ʻAdvent Traditionsʻ - The Feast of St. Barbara

During this Advent season (a time of penitential preparation and restrained joy in anticipation of the birth of Christ) there are many beautiful traditions that ages of Catholics participated in that have sadly been replaced with commercialized holiday shopping and premature Christmas parties. I would like to, on this blog, share some of those traditions throughout this Advent season as a means of slowly restoring some of the beautiful Catholic Advent traditions.

Today (December 4th) is the Feast of St. Barabara, Virgin and Martyr. The Pictorial Lives of the Saints (Shea, J.G., 1887) recounts her story here:  
"ST. BARBARA was brought up a heathen. A tyrannical father, Dioscorus, had kept her jealously secluded in a lonely tower which he had built for the purpose. Here, in her forced solitude, she gave herself to prayer and study, and contrived to receive instruction and baptism by stealth from a Christian priest. Dioscorus, on discovering his daughter’s conversion, was beside himself with rage. He himself denounced her before the civil tribunal. Barbara was horribly tortured, and at last was beheaded, her own father, merciless to the last, acting as her executioner. God, however, speedily punished her persecutors. While her soul was being borne by angels to Paradise, a flash of lightning struck Dioscorus, and he was hurried before the judgment-seat of God."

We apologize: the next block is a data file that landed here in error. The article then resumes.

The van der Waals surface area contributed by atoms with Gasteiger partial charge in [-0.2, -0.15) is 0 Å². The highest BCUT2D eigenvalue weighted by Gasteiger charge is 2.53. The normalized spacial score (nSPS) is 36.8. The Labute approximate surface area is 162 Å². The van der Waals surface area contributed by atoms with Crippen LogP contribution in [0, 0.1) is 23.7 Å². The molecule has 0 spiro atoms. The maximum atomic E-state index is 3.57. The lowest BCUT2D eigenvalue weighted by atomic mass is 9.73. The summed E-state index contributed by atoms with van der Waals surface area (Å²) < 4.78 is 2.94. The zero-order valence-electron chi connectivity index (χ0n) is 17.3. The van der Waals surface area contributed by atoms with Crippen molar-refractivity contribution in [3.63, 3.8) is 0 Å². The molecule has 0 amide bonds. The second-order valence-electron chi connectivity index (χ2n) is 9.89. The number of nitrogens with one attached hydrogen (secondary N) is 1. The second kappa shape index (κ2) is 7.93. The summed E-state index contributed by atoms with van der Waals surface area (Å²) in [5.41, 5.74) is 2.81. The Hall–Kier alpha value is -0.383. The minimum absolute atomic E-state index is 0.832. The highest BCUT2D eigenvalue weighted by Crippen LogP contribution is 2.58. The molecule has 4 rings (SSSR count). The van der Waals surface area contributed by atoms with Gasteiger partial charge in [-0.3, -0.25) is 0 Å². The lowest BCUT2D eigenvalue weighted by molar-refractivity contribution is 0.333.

Tradition has it that while St. Barbara was captive in the tower she kept a branch of cherry tree which she watered and tended to. On the day of her martyrdom, it blossomed! A beautiful Advent tradition stemmed from this and is usually (but not necessarily) reserved for the unmarried members of a household: 
"On the fourth of December, unmarried members of the household are supposed to go out into the orchard and cut twigs from the cherry trees  and put them into water. There is an old belief that whoever's cherry  twig blossoms on Christmas Day can expect to get married in the following  year. As most of us are always on tour at this time of the year, someone at home will be commissioned to "cut the cherry twigs." These will be put  in a vase in a dark corner, each one with a name tag, and on Christmas  Day they will be eagerly examined; and even if they are good for nothing  else, they provide a nice table decoration for the Christmas dinner." - ʻAround the Year with the TRAPP FAMILYʻ, Maria Augusta Trapp, 1955. Pantheon Books
image from the 'Public domain' {{PD-Art}} .San Clemente de Roma
image from The Pictorial Lives of the Saints (Shea, J.G., 1887). Public Domain